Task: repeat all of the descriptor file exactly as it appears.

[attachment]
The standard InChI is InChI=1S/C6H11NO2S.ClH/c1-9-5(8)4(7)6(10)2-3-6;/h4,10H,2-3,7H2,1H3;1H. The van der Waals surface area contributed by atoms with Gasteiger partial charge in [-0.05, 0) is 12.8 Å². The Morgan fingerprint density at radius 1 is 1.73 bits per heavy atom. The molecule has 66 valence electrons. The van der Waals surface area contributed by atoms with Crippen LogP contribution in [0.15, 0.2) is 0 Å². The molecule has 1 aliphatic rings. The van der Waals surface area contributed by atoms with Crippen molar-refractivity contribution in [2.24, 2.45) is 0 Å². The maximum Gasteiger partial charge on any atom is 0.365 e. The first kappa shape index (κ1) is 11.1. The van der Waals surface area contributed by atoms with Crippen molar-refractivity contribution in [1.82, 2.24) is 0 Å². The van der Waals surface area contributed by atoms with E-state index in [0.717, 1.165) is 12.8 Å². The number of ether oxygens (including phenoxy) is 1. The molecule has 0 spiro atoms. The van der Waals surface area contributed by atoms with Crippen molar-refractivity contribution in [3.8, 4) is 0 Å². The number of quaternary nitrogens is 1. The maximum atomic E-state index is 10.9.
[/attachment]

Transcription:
The standard InChI is InChI=1S/C6H11NO2S.ClH/c1-9-5(8)4(7)6(10)2-3-6;/h4,10H,2-3,7H2,1H3;1H. The van der Waals surface area contributed by atoms with Gasteiger partial charge in [-0.05, 0) is 12.8 Å². The Morgan fingerprint density at radius 1 is 1.73 bits per heavy atom. The molecule has 66 valence electrons. The van der Waals surface area contributed by atoms with Crippen LogP contribution in [0.15, 0.2) is 0 Å². The molecule has 1 aliphatic rings. The van der Waals surface area contributed by atoms with Crippen molar-refractivity contribution in [2.24, 2.45) is 0 Å². The maximum Gasteiger partial charge on any atom is 0.365 e. The first kappa shape index (κ1) is 11.1. The van der Waals surface area contributed by atoms with Crippen molar-refractivity contribution in [1.82, 2.24) is 0 Å². The van der Waals surface area contributed by atoms with E-state index in [0.717, 1.165) is 12.8 Å². The number of ether oxygens (including phenoxy) is 1. The molecule has 0 spiro atoms. The van der Waals surface area contributed by atoms with Crippen molar-refractivity contribution in [3.8, 4) is 0 Å². The number of quaternary nitrogens is 1. The maximum atomic E-state index is 10.9.